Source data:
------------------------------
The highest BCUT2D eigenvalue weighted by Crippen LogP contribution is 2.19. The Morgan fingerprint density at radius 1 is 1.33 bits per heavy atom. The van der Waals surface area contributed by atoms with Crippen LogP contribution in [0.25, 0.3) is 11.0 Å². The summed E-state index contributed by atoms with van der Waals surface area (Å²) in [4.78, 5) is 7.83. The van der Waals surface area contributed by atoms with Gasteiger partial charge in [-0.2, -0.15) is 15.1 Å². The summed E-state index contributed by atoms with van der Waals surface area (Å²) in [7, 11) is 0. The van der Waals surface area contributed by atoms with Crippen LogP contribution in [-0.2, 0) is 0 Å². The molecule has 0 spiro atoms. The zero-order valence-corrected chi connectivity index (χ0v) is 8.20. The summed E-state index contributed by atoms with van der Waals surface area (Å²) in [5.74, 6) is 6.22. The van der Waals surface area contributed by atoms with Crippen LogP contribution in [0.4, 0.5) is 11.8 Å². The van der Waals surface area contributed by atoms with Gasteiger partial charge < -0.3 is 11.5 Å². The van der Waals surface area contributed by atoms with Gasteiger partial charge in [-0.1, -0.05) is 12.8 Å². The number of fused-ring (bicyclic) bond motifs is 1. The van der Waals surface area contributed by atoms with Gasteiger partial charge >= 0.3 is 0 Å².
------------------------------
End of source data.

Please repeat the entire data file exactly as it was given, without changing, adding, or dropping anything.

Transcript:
The highest BCUT2D eigenvalue weighted by Crippen LogP contribution is 2.19. The Morgan fingerprint density at radius 1 is 1.33 bits per heavy atom. The van der Waals surface area contributed by atoms with Crippen LogP contribution in [0.25, 0.3) is 11.0 Å². The summed E-state index contributed by atoms with van der Waals surface area (Å²) in [4.78, 5) is 7.83. The van der Waals surface area contributed by atoms with Gasteiger partial charge in [-0.2, -0.15) is 15.1 Å². The summed E-state index contributed by atoms with van der Waals surface area (Å²) in [7, 11) is 0. The van der Waals surface area contributed by atoms with Crippen LogP contribution in [-0.2, 0) is 0 Å². The molecule has 0 spiro atoms. The zero-order valence-corrected chi connectivity index (χ0v) is 8.20. The summed E-state index contributed by atoms with van der Waals surface area (Å²) in [5.74, 6) is 6.22. The van der Waals surface area contributed by atoms with Crippen LogP contribution in [0.4, 0.5) is 11.8 Å². The van der Waals surface area contributed by atoms with Gasteiger partial charge < -0.3 is 11.5 Å². The van der Waals surface area contributed by atoms with Gasteiger partial charge in [-0.1, -0.05) is 12.8 Å². The number of fused-ring (bicyclic) bond motifs is 1. The van der Waals surface area contributed by atoms with Gasteiger partial charge >= 0.3 is 0 Å².